UN Security Council renews mandate of Iran nuclear monitors

The resolution was drafted and submitted by the US and unanimously adopting as resolution 2159-2014.

Iran's heavy-water production plant in Arak, southwest of Tehran. (photo credit: REUTERS)
Iran's heavy-water production plant in Arak, southwest of Tehran.
(photo credit: REUTERS)
NEW YORK – The UN Security Council on Monday morning voted to extend the mandate of its panel of experts, appointed to help stem Iran’s nuclear proliferation, until July 2015.
The resolution was drafted and submitted by the US and unanimously adopted as Resolution 2159-2014.
The panel of eight experts, established in June 2010 by UN Security Council Resolution 1929, is assigned to monitor how well Iran is implementing and cooperating with all the Security Council resolutions that passed between 2006 and 2013 that impose sanctions on Iran for continuing its nuclear development.
The Security Council originally requested that Secretary- General Ban Ki-moon appoint the experts for a period of just one year to assist with the Council mandates laid out in resolution 1737-2006 – the first UN resolution that imposed sanctions on Iran. The mandate has been renewed every year since.
Besides gathering information from member states about Iran’s actions, monitoring compliance and submitting reports, the panel of experts is meant to “take appropriate action” should the Islamic Republic be found in violation of any of its sanctions.
Iran has routinely condemned these sanctions and rebuffed the economic incentives offered by the council in the name of continuing nuclear development.
In their most recent report, submitted in May 2014, the experts said that Iran was still evading its obligations and violating the sanctions set against it.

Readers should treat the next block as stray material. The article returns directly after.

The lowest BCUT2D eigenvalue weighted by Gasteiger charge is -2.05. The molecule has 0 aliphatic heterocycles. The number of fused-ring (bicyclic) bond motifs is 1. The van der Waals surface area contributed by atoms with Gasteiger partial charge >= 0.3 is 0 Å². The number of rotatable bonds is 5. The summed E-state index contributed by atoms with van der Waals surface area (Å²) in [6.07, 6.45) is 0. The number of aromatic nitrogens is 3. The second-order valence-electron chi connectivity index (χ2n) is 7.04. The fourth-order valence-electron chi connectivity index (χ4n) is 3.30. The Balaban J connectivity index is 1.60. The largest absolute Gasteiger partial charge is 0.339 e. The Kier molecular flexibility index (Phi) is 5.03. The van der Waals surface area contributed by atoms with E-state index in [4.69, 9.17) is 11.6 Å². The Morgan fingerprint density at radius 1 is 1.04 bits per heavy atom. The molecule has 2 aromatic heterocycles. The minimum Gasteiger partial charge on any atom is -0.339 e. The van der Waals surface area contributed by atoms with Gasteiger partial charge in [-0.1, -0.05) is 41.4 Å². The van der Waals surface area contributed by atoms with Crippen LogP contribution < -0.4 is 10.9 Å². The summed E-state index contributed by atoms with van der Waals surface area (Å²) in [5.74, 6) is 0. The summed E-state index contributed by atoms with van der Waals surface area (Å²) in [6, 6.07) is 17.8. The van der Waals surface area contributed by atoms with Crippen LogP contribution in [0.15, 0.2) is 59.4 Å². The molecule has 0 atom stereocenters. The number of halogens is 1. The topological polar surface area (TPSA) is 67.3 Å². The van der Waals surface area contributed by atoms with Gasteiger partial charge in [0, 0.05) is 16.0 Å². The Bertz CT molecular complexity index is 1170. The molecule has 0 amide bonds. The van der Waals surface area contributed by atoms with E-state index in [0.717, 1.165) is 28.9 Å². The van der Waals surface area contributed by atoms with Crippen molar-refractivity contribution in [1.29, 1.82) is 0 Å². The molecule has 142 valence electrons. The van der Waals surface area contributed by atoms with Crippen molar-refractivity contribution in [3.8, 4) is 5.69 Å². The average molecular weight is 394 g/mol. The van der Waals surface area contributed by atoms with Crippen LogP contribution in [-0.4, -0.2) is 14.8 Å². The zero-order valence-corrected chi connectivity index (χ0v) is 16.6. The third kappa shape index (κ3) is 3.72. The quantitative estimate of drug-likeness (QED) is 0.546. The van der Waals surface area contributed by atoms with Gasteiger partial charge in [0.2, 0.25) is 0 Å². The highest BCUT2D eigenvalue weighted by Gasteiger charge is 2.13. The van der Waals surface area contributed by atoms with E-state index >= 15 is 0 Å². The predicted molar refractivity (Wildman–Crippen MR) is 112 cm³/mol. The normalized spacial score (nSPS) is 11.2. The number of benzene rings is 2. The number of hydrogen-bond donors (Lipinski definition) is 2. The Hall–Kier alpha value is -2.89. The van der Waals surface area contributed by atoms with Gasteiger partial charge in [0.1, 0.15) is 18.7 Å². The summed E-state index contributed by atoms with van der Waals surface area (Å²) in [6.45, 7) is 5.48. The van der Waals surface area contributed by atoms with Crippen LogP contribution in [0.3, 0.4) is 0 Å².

They also said that the atmosphere of the nuclear negotiations with the P5+1 group – the permanent five members of the Security Council and Germany – present challenges to UN member states, some of whom expressed confusion over whether relevant Security Council sanctions were still in force.
The report said there were more than 24 violations of sanctions between June 2013 and May 2014, most of which involved the procurement of “dual-use items,” and that “fall below established control thresholds,” the report’s executive summary said.
It also cautioned that it was increasingly difficult for authorities to establish whether these dual-use items were being utilized for prohibited reasons, or by prohibited users.
It said Iran has continued to deal in arms transfers and to engage in ballistic activities, just as was reported in their June 2013 report.
Ballistic tests carried out by Iran are in violation of Security Council Resolution 1929, which established the panel of experts.
The renewal of the panel’s mandate requires them to submit a midterm report on their work by November 2014, and a final report between May and June 2015 with their findings on Iran’s compliance.
The panel of eight experts is headed by former Georgian foreign minister Salomé Zourabichvili. It includes Dr.
Jonathan Brewer of King’s College London and Jacqueline Shire, the former foreign affairs officer for the US State Department and senior analyst at the Institute for Science and International Security, as well as experts from Germany, Nigeria, Russia and China.